add to favorites email to friend print save as pdf

Related Stories

Pets and anesthesia

Mar 21, 2014

Have you been avoiding getting your pet regular dental care? You're not alone. Most pet owners understand that in animals—just as in people—good oral health is conducive to overall well-being, says Gillian Fraser, V00, ...

Test one's blood with the screen of a cellphone

Mar 17, 2014

(Phys.org) —Using the properties of a smartphone screen to perform blood tests: the device developed by Qloudlab allows at-home analysis in less than a minute. The expanded diagnostics will be used to help ...

New model predicts high-speed rail vibrations

Feb 24, 2014

Scientists have developed a new model to predict how much a new high-speed railway would shake the ground around it, and the effect this could have on those living near the line.

Recommended for you

Obese British man in court fight for surgery

Jul 11, 2011

A British man weighing 22 stone (139 kilograms, 306 pounds) launched a court appeal Monday against a decision to refuse him state-funded obesity surgery because he is not fat enough.

2008 crisis spurred rise in suicides in Europe

Jul 08, 2011

The financial crisis that began to hit Europe in mid-2008 reversed a steady, years-long fall in suicides among people of working age, according to a letter published on Friday by The Lancet.

New food labels dished up to keep Europe healthy

Jul 06, 2011

A groundbreaking deal on compulsory new food labels Wednesday is set to give Europeans clear information on the nutritional and energy content of products, as well as country of origin.

Overweight men have poorer sperm count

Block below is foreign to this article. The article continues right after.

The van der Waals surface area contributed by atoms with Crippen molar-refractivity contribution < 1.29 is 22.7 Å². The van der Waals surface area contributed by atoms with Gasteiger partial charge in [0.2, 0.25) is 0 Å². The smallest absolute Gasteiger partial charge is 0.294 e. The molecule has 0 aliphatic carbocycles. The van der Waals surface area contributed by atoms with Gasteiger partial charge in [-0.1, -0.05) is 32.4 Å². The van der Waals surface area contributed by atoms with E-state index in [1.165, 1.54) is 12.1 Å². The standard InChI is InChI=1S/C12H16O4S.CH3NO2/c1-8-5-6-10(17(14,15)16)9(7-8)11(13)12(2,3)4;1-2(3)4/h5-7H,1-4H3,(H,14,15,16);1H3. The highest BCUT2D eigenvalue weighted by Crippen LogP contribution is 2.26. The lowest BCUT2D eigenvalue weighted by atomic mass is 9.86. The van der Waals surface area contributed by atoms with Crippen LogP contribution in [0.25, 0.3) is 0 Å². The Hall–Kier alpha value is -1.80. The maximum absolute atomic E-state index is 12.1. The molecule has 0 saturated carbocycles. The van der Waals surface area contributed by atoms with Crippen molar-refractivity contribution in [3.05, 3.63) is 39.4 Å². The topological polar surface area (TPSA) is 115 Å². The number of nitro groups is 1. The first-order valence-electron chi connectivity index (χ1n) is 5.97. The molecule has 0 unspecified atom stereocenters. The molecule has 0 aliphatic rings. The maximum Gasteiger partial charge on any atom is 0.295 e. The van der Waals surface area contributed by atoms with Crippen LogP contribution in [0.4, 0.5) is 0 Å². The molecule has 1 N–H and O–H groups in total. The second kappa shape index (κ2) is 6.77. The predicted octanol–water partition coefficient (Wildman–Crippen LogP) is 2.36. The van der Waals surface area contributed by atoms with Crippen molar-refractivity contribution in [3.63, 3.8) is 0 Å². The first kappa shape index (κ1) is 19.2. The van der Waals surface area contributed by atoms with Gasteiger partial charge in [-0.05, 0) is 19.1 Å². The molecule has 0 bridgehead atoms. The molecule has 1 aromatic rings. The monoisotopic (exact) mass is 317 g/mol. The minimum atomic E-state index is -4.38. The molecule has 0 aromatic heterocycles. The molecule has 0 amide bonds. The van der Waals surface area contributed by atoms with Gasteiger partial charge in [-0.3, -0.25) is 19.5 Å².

Jul 04, 2011

Overweight or obese men, like their female counterparts, have a lower chance of becoming a parent, according to a comparison of sperm quality presented at a European fertility meeting Monday.

User comments : 0

More news stories

Turning off depression in the brain

Scientists have traced vulnerability to depression-like behaviors in mice to out-of-balance electrical activity inside neurons of the brain's reward circuit and experimentally reversed it – but there's ...

Spate of Mideast virus infections raises concerns

A recent spate of infections from a frequently deadly Middle East virus is raising new worries about efforts to contain the illness, with infectious disease experts urging greater vigilance in combatting ...

Clean air: Fewer sources for self-cleaning

Up to now, HONO, also known as nitrous acid, was considered one of the most important sources of hydroxyl radicals (OH), which are regarded as the detergent of the atmosphere, allowing the air to clean itself. ...

Thinnest feasible nano-membrane produced

A new nano-membrane made out of the 'super material' graphene is extremely light and breathable. Not only can this open the door to a new generation of functional waterproof clothing, but also to ultra-rapid filtration. The ...

There's something ancient in the icebox

Glaciers are commonly thought to work like a belt sander. As they move over the land they scrape off everything—vegetation, soil, and even the top layer of bedrock. So scientists were greatly surprised ...